For you EFI guys out there, K&N — in conjunction with the fine folks at Dynojet — have developed the Power Commander. This little unit allows you to make whatever tuning changes required after changing pipes or other modifications. Well engineered, this unit is infinitely adjustable and user friendly. Excellent support is offered via the Dynojet website at www.Dynojet.com.

Comments: 11 Comments | Categorized Under: Dynojet, Motorcycle Engines, Tech Tips

Comments (11)

here is your answer boys,its the difference of night and day.all you have to do is get more air coming in and more air/faster leaving going out…pro series hypercharger breather w/2 into 1 exhaust pipe and you’ll add about 18 hp…example:my pro series hypercharger w/ white brothers e-series 2 into 1 exhaust pipe useing no discs and only baffle sounds great by the way,and even better without baffle,sounds and runs like a drag bike…. (can’t get this exhaustpipe anymore). white brothers sold out to vance and hines but you might get lucky or close with another 2 into 1…you know the old saying if it works and works really well they’ll quit making them…..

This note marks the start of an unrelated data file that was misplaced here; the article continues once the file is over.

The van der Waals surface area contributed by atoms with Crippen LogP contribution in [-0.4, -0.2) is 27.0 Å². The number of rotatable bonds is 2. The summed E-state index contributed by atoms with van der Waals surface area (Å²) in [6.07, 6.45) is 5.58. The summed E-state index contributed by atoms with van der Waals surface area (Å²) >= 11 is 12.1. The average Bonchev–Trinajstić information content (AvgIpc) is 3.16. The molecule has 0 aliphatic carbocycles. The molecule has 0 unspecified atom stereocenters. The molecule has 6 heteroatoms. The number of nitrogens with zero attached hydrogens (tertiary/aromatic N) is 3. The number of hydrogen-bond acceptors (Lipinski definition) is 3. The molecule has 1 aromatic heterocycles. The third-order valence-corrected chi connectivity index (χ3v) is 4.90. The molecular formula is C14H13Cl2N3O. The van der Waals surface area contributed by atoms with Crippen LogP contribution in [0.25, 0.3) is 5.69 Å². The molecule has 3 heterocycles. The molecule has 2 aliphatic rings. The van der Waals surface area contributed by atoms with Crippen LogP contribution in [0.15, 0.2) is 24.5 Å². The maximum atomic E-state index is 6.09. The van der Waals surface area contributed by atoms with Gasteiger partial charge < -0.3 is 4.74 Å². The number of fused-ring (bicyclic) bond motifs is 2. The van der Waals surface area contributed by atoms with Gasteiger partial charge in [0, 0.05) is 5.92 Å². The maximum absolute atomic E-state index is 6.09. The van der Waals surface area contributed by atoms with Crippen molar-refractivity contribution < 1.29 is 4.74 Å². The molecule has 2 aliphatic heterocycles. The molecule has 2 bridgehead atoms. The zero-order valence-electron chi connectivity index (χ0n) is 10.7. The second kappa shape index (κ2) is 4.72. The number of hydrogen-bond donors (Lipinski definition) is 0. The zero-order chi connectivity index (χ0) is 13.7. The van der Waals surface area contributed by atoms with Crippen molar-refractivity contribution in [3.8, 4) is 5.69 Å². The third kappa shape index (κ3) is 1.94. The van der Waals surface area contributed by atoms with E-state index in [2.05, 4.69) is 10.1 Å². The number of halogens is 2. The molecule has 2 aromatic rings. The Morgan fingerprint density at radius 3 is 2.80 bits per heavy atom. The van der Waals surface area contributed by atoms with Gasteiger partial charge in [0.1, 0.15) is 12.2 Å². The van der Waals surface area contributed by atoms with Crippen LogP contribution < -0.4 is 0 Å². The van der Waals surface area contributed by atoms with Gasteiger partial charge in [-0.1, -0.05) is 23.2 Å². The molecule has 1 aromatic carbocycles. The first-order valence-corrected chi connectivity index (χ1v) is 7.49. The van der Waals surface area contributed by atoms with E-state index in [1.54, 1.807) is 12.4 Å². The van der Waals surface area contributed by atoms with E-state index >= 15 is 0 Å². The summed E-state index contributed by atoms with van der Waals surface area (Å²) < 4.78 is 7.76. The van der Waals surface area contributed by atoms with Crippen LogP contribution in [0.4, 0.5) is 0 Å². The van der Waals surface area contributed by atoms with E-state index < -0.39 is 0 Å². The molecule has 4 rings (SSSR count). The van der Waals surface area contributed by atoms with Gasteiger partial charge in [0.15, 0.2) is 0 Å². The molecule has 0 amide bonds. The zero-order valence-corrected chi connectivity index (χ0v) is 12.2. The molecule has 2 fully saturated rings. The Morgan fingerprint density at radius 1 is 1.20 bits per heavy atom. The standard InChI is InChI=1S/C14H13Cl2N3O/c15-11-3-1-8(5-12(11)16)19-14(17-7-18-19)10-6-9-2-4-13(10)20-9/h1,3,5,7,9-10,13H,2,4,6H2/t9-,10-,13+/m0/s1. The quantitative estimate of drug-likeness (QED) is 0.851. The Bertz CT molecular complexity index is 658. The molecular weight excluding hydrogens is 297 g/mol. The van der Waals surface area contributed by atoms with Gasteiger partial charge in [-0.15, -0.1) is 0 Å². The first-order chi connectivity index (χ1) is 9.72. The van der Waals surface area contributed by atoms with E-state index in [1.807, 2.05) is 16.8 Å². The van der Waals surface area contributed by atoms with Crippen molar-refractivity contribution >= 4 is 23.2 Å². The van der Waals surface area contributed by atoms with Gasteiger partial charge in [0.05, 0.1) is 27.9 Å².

I have seen data that compared torque and hp changes when you upgrade the air intake and exhaust on another website. This site does not compare harley’s being upgraded though only other manufacturers ie yama, kawa, honda ect. They do use many different brands of exhaust such as monster pro, and many others. you can see the charts for yourself at pacificcoaststar.com just put in a bike and an exhaust and the chart will come up and show you what to expect in hp and torque if you upgrade. I imagine it would be similiar for the harleys too.